All About Control

“I might help you go to hell” (Nadeki, “Satyr Monks”)

All Nadeki’s film appearances offer a strong, consistent action presence with a primary emphasis on karate, and only secondary use of firearms.  She appears to have entered the second wave of GWG films from 1989 onward primarily due to her martial arts skills rather than acting ability.  It would not be unfair to characterize her acting as lacking the passionate intensity generated by either Yukari Oshima or Michiko Nishiwaki.  Yet a systematic viewing of Nadeki’s film roles suggests that her apparent formality – the controlled “outer” behavior or tatemae that includes stiff bowing (e.g., “Wonderful Killer”), flower presentations (outtakes of “Crystal Hunt”) and pervasive facial control even under extreme threat – vibrates with its own distinctive energy.  Simple, elegant attire (e.g., “Crystal Hunt”) and a sharp-edged hairstyle (“Rock on Fire”) connote both severity and control.

Ultimately, it may be the controlled, sensual aggression of martial arts that is most exciting to watch.  By observation, Nadeki’s preferred style appears – like Shotokan – to favor low, raking kicks.  At first glance her fighting form may appear less spectacular than the high kicking of supremely flexible Yukari Oshima.  But Nadeki’s multiple, sustained combination kicks on display against Moon Lee (“Killer Angels”) or Sharon Yeung (“Erotic Passion”) convey pure skill and artistry.  Her summary dispatch of the latter film’s male hero – culminating in a killer knife-hand strike to the neck – is brutally efficient.  Moreover, Nadeki’s other fight sequences are uniformly competent and convincing.  Tumbling and a variety of low front- and back-kicks are especially noteworthy.  She could also take kicks, throws and falls with conviction.  Occasionally Nadeki would deliver remarkable jumping kicks.  Perhaps these were principally for show, but nonetheless represent an impressive testament to form and fitness.  At such moments – backed into a corner by inescapable circumstances, wearing a black topcoat or camo clothing – Nadeki’s character delivers focus, intensity and the kind of desperate courage that has distinguished some of best moments of the GWG genre.

Telling symbols of controlled aggression include marked preference for paramilitary fatigues and combat boots, military style jackets and hats, or leather.  Fujimi’s characters ride motorcycles (“Killer Angels,” “Pink Panther,” “Rock on Fire”), drive a red sports car (“Rock on Fire”) and occasionally wield some fairly large guns (“Killer Angels,” “Crystal Hunt,” “Wonderful Killer,” “Rock on Fire”).  In one of many sexually charged scenes of “Rock on Fire,” Nadeki’s character experiences a classic anxiety dream of typically masculine impotence.  When confronted with the target of her pursuit engaged in sexual activity she struggles to raise her gun hand – but cannot.  When paired with her satisfying, high quality martial arts skills in a filmography that included casting as both villains and heroes, such factors yield an intriguing, ambiguous screen persona whose very remoteness could be enticing.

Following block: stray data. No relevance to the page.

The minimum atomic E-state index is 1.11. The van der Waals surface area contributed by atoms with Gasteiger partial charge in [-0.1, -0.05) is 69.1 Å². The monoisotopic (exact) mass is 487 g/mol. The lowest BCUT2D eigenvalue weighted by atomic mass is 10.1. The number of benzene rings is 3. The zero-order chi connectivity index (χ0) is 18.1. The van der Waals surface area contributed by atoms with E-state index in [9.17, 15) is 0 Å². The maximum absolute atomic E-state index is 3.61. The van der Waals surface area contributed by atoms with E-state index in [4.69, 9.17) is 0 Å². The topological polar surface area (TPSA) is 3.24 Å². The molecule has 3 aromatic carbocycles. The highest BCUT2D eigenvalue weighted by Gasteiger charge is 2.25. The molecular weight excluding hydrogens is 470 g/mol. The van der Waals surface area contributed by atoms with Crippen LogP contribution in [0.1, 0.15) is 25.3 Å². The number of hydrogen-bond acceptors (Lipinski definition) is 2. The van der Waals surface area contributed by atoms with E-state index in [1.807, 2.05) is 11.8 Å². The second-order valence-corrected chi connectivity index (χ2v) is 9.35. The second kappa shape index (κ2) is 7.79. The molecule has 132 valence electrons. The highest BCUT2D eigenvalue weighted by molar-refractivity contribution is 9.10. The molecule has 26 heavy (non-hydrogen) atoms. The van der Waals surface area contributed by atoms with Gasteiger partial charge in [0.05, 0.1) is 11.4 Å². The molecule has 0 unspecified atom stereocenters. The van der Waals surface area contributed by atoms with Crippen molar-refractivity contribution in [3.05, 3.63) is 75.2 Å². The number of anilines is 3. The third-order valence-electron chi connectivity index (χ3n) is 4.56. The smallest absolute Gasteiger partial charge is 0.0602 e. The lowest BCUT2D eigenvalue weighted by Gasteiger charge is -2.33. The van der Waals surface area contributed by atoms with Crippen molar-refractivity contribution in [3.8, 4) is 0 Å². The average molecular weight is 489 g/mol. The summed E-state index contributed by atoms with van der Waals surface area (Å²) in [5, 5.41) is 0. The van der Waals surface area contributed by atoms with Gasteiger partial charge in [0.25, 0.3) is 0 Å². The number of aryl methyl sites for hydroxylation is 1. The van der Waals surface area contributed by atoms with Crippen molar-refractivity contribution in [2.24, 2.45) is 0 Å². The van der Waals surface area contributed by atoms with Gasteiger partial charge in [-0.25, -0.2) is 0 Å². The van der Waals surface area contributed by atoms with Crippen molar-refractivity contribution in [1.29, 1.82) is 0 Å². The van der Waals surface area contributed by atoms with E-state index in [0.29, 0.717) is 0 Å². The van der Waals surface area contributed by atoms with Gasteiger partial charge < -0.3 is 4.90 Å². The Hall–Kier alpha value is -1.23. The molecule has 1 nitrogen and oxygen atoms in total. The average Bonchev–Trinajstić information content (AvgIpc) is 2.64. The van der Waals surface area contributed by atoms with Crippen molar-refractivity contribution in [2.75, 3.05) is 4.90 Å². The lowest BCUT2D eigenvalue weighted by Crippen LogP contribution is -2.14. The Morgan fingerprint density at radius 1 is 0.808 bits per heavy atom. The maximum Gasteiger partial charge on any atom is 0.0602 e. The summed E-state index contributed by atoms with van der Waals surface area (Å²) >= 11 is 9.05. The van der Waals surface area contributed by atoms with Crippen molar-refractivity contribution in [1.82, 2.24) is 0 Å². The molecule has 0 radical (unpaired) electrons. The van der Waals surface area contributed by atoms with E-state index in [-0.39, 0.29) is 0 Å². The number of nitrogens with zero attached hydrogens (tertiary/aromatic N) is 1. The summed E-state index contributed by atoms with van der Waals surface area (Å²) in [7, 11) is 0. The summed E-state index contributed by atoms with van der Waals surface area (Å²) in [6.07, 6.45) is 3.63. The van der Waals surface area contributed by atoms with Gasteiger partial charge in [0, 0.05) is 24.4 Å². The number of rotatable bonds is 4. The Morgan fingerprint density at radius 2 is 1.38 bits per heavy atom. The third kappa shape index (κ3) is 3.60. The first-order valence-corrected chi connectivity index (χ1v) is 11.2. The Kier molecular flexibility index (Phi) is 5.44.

Nadeki developed essentially only two principal screen characters – a dour, controlled figure relentless in pursuit of her mission (“Crystal Hunt,” “Cheetah on Fire,” “Lady Killer,” “Wonderful Killer,” “Rock on Fire”) often as a police investigator, and a mean-spirited enforcer or vengeance-seeker (“Killer Angels,” “Mission of Condor,” “Pink Panther,” “Erotic Passion”).  Such parts provided opportunities for display of martial arts prowess against some of the best in the industry.  These included Moon Lee (“Killer Angels,” “Mission of Condor”), Simon Yam (“Mission of Condor”), Ken Lo and Michael Woods (“Crystal Hunt”), Dick Wei (“Lady Killer,” “Wonderful Killer”), Lam Wei (“Wonderful Killer”), Sharon Yeung (“Erotic Passion”) and Billy Chow (“Rock on Fire”).